Indeed, a responsible government should quietly prepare TODAY for the eventuality of 2040, to spare the native population as well as the productive part of our immigrants the fate that has befallen so many in countries where islam began roaring its ugly head. My mom's sister runs a B & B in Bruges, and last month there was an affluent Lebanese couple with children among their guests. The man, a maronite Christian, started to bemoan the fate of his beloved Lebanon, which in his young days, when the ratio Christians/Muslims was along 70/30 per cent lines, was rightly considered the Switzerland of the Middle East. These days, he told my mom's sister and her friend, the population ratios had reversed, "and look at what Lebanon has become". Had I been present, I would have pressed on with questions because, according to R. and B., the man was clearly in a talking mood. B. however, my aunt's friend, cut the communication short with a no-brainer like that 'he respected the guest's view but was in no place to take sides'... after which his Lebanese guest politely refrained from continuing.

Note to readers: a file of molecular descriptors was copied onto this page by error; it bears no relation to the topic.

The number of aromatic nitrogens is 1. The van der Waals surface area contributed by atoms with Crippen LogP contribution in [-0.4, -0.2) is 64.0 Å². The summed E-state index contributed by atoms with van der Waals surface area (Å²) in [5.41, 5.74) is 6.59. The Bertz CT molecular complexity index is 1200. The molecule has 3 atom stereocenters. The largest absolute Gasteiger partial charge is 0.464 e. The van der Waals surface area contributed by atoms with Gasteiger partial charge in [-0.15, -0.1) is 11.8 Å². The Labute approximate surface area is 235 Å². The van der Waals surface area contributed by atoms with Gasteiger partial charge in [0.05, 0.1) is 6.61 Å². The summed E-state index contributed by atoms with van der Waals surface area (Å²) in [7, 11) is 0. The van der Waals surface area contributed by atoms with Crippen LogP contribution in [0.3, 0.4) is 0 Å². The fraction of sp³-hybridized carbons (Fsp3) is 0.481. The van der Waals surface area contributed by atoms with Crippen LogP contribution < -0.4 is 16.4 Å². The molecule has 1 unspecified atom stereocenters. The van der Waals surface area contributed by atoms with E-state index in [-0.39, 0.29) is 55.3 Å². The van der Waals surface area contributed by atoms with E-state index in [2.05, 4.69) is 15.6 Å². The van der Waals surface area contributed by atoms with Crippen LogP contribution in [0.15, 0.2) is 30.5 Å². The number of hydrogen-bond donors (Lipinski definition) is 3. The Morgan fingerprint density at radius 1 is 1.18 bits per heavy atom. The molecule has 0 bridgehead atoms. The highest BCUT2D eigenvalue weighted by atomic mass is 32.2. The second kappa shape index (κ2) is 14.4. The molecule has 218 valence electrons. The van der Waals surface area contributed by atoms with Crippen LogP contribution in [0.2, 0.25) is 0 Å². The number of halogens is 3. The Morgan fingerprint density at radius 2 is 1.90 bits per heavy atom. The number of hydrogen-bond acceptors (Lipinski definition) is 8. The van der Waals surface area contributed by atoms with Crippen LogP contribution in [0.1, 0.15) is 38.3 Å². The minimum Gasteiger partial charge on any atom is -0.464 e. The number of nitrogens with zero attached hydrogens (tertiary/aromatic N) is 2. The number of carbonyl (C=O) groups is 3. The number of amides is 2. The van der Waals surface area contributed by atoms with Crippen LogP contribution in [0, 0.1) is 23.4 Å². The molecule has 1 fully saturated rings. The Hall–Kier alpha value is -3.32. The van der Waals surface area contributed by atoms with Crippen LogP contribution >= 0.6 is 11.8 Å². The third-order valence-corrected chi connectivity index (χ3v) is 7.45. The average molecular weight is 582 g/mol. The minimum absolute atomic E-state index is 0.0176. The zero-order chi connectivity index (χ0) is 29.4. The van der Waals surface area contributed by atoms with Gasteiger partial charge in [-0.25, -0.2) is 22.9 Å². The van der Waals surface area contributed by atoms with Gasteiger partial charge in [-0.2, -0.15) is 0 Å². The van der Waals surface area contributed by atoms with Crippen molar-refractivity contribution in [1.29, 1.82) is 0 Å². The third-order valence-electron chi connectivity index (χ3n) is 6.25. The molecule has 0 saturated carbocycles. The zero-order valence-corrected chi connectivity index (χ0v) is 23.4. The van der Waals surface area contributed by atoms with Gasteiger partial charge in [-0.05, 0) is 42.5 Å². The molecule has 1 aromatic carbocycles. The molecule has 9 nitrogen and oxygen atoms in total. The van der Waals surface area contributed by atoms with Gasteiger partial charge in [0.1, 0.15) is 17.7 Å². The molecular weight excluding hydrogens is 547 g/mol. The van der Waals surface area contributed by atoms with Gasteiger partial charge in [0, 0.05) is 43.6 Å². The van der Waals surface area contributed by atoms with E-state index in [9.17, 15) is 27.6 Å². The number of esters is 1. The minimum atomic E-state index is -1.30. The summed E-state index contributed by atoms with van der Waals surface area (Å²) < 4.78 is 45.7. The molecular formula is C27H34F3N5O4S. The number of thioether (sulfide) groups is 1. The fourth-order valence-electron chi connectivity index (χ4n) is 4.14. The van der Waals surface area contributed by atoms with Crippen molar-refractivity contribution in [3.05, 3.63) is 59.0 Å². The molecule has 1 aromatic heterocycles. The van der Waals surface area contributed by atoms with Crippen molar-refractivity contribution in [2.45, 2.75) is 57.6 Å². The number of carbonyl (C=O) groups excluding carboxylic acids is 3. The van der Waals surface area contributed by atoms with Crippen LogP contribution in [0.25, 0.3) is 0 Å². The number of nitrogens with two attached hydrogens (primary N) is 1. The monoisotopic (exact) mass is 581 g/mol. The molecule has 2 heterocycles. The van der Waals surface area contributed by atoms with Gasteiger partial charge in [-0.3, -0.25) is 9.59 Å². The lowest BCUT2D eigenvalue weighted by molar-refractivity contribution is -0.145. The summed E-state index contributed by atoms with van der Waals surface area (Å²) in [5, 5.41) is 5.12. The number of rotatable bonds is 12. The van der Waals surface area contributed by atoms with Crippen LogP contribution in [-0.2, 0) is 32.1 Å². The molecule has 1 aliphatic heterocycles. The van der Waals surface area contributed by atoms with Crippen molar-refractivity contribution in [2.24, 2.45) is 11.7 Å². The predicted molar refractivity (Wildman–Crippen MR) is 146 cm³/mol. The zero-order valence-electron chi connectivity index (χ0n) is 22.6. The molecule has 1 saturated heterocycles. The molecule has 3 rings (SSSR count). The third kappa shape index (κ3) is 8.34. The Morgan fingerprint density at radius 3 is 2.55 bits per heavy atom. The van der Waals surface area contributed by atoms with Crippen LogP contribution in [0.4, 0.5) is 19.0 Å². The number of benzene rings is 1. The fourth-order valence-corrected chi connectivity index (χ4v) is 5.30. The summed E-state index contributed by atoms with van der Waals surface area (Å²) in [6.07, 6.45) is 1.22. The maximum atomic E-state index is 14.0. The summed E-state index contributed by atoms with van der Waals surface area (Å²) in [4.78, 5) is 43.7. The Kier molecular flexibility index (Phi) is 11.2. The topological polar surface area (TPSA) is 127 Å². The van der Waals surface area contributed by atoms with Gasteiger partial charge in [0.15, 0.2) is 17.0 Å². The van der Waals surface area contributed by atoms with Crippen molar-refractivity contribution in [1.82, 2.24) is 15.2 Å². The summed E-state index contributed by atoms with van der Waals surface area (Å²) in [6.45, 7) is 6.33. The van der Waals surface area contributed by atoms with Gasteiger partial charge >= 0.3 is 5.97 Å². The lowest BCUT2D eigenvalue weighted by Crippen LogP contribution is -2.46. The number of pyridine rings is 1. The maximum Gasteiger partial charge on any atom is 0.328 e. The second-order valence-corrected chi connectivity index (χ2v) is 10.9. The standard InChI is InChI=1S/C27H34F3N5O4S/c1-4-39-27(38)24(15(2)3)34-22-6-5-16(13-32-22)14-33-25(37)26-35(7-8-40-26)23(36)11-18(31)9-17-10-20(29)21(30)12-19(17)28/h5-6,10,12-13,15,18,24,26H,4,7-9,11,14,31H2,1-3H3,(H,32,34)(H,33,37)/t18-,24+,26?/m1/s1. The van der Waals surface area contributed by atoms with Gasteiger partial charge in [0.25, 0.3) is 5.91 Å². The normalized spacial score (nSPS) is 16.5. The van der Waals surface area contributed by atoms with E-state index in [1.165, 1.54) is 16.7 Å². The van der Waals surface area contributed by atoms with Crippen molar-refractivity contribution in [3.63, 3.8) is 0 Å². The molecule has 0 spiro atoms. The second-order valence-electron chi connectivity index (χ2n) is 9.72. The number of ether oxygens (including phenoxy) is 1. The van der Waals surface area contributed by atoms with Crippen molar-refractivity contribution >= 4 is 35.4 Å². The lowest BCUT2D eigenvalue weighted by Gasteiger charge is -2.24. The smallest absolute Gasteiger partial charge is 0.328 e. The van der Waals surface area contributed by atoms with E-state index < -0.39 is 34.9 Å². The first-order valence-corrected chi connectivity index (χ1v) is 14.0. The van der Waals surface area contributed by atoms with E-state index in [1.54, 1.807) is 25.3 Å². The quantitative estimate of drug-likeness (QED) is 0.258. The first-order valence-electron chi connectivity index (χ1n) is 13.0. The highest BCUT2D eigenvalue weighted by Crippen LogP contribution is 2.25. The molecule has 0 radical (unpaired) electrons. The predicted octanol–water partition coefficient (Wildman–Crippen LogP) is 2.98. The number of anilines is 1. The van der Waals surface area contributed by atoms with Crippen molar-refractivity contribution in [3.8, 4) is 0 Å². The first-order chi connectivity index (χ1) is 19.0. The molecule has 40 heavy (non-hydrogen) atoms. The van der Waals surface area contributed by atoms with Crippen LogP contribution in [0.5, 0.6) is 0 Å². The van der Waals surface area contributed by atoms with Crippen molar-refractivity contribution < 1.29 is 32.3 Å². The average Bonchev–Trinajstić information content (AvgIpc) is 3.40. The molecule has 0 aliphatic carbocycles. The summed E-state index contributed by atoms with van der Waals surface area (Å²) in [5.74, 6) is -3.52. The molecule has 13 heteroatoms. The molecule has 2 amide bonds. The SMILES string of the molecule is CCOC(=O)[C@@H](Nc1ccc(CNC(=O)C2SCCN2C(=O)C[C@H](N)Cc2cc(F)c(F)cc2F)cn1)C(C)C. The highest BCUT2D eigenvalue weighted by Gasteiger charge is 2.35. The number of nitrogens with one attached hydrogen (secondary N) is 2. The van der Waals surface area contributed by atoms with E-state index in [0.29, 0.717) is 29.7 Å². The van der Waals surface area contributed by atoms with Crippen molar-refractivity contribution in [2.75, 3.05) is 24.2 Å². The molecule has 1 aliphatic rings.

Anyway, similar mechanisms as have played out in Lebanon and in Europe's own backyard in the nineties are right now on full display in yet other countries, most notably in western Africa. In Nigeria e.g., muslims have been outbreeding the Christians for decades. To be sure, Islam's ascent in this potentially very rich country has throughout history been borne just as well by several jihads, most notably the one against the Hausa rulers in the early nineteenth century. A further factor has ironically been colonialism, which allowed muslims in the north freedom of movement and religion, which they used to travel south and establish footholds there, while the very nature of islam itself prohibited any such development by Christians in the south vectored towards the north. Anyway, whatever factors have borne the rise of islam in Nigeria, the fact remains that muslims now outnumber Christians, with all the expected consequences.
The Nigerian government can perhaps be excused for not having the resources to protect its citizens against the beasts of Boko Haram, who are quite literally tearing the country, once one of the richest of the continent, apart.
The Belgian government has no such excuse.